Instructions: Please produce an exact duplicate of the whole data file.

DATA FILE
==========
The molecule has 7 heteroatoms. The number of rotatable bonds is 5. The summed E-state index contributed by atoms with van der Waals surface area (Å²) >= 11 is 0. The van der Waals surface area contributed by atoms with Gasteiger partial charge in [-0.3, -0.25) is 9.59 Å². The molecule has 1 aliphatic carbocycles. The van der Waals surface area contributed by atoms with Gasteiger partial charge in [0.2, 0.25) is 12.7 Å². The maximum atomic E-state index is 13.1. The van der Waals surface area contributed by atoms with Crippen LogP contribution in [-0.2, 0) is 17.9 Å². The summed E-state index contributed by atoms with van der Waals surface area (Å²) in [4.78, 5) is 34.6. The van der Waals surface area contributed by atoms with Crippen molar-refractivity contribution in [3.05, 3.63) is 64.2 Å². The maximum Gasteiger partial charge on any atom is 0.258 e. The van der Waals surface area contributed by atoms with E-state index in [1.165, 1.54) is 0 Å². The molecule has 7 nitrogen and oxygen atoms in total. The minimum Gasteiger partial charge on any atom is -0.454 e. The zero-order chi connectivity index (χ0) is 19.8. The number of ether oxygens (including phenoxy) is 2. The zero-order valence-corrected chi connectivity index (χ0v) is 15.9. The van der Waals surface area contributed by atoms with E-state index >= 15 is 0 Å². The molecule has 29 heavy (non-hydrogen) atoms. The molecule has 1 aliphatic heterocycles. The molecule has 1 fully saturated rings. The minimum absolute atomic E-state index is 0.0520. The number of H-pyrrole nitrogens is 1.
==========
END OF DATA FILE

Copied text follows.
The molecule has 7 heteroatoms. The number of rotatable bonds is 5. The summed E-state index contributed by atoms with van der Waals surface area (Å²) >= 11 is 0. The van der Waals surface area contributed by atoms with Gasteiger partial charge in [-0.3, -0.25) is 9.59 Å². The molecule has 1 aliphatic carbocycles. The van der Waals surface area contributed by atoms with Gasteiger partial charge in [0.2, 0.25) is 12.7 Å². The maximum atomic E-state index is 13.1. The van der Waals surface area contributed by atoms with Crippen LogP contribution in [-0.2, 0) is 17.9 Å². The summed E-state index contributed by atoms with van der Waals surface area (Å²) in [4.78, 5) is 34.6. The van der Waals surface area contributed by atoms with Crippen molar-refractivity contribution in [3.05, 3.63) is 64.2 Å². The maximum Gasteiger partial charge on any atom is 0.258 e. The van der Waals surface area contributed by atoms with E-state index in [1.165, 1.54) is 0 Å². The molecule has 7 nitrogen and oxygen atoms in total. The minimum Gasteiger partial charge on any atom is -0.454 e. The zero-order chi connectivity index (χ0) is 19.8. The number of ether oxygens (including phenoxy) is 2. The zero-order valence-corrected chi connectivity index (χ0v) is 15.9. The van der Waals surface area contributed by atoms with E-state index >= 15 is 0 Å². The molecule has 29 heavy (non-hydrogen) atoms. The molecule has 1 aliphatic heterocycles. The molecule has 1 fully saturated rings. The minimum absolute atomic E-state index is 0.0520. The number of H-pyrrole nitrogens is 1.